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Wooden boards of different type


There are certain images conjured up at the mention of a surfer – a year round tan, sun-bleached hair, even perhaps a slightly “hippy” attitude to life. Glen Warren is all that and more. Source: Weekly Times Now

A carpenter by trade, the father-of-three is a keen surfer and a passionate environmental advocate.

From a small workshop in Mallacoota, Victoria’s easternmost beachside town, Mr Warren handcrafts wooden surfboards – a labour of love a long time in the making.

“I just wanted to make one for myself and one for another friend,” Mr Warren said.

“I did the first timber ones in 2008, back when there weren’t many other people doing it in Australia.

“We didn’t have anyone to learn off, so it was a bit of a trial and error process.”

Mr Warren produces about one board a month, spending dozens of hours crafting the piece from scratch.

He now has a cache of templates to choose from, but these are no “paint-by-numbers” blueprints downloaded from the internet.

Each detail has been painstakingly designed during the past eight years – from the number and specific size of each individually carved inner rail supporting the structure to the length, width and perfectly sculpted curves of the body.

“I used to be able to pump out a normal board in about six hours, but these take about 50 hours and you can’t do that all at once,” Mr Warren said.

“The time has to be spread out with waiting for glues to dry, and depending on the time of year, that can take quite a while.”

Although the goal has always been to work with native Australian timber, he is yet to make it a reality.

“I started with Hoop pine which you can buy in plywood sheets, but like a lot of Australian timbers, it was too heavy,” he said.

“We have some good marine timbers like Huon pine, but although they’re great for boat building, they’re not quite right for surfboards.”

These days, Mr Warren mostly uses an Asian native from a plantation near Coffs Harbour in NSW.

Paulownia is a light-coloured balsa wood-type timber that is fairly water resistant and plentiful in supply. It’s supplemented by smaller supplies of reclaimed Western red cedar, often in the form of window frames pulled out of old houses.

“We sometimes use the darker timber for the whole deck, but usually just for the detailing – we get all different colours of cedar and some really beautiful dark pieces, so it works really well with the Paulownia,” he said.

And, since the boards already weigh about a kilogram more than your standard new polyurethane surfboard, Mr Warren’s wife, Jade, said any additional weight would be prohibitive.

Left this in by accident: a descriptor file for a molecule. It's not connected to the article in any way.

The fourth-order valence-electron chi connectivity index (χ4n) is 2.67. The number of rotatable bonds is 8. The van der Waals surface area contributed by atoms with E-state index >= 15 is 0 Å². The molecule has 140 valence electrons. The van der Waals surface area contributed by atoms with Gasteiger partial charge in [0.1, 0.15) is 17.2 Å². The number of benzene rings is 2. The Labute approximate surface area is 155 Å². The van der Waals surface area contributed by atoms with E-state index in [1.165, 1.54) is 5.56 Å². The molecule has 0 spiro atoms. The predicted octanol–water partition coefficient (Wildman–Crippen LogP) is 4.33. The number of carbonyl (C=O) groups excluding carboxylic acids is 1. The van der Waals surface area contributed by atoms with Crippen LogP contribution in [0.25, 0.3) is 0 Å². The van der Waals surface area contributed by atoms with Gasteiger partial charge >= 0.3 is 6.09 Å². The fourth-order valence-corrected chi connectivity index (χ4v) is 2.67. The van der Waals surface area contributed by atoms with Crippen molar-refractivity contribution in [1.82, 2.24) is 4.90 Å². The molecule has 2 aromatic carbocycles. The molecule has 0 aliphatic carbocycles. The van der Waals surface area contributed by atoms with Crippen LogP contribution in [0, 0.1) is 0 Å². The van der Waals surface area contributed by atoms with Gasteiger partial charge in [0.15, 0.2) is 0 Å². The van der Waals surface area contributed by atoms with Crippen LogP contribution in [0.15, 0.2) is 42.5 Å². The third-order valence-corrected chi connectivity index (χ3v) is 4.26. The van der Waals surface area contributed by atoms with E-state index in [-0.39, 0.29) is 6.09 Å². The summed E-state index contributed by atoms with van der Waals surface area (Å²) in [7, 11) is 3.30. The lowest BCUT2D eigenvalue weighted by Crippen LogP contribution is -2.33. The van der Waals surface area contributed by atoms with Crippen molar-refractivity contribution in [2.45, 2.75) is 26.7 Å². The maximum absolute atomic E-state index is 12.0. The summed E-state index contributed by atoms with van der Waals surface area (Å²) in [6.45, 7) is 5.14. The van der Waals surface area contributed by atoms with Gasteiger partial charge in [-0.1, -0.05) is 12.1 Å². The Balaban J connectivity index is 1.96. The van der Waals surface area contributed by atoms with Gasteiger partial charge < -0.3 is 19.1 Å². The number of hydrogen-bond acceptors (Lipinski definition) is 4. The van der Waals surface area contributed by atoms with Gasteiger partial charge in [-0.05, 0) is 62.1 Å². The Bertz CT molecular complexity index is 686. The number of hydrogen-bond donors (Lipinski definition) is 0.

“People can get a bit funny about the extra weight on the board, but they’re not necessarily worried about any extra weight they might be carrying themselves,” she said with a laugh.

“In terms of performance boards, we can’t really compete – if people want to do aerials and other tricks then they really do need super light boards.

“But if you’re surfing big waves with a bit of chop on the top, then a heavier board can work to your advantage.”

At almost twice the price of a regular surfboard, boards from Seawood Fine Timber Surfboards don’t come cheap. But, says Mr Warren, they’re worth every cent.

“I used to go through about four boards a year and yeah, it depends on how much you surf and the conditions you surf in, but I know people who go through more than me and that’s about $800 a pop,” he said.

“We’ve surfed our boards up in Indonesia and Fiji and up and down the east coast of Australia in heavy waves and didn’t have any breakages out there.

“I’ve got boards that have had up to 600 surfs on them and are still going.”

As someone who’s in the surf on an almost daily basis, Mr Warren says the negative environmental impact of the surfing industry has been a key driving force behind his work.

“Surfing is such a nice way to get in touch with nature, but we’re surfing these things that are a big pollutant to the environment,” he said.

“The polyurethane foam, the polyester resin, it’s all derived from oil – I really just wanted to get away from the petroleum aspect of it.

“I wanted to make boards, but I didn’t want to be using those types of materials around the kids.

“When I started making them, I was doing them at home and a bit of timber dust flying around isn’t too bad, but fibreglass and foam, I didn’t want that getting into the environment and my kids’ lungs.”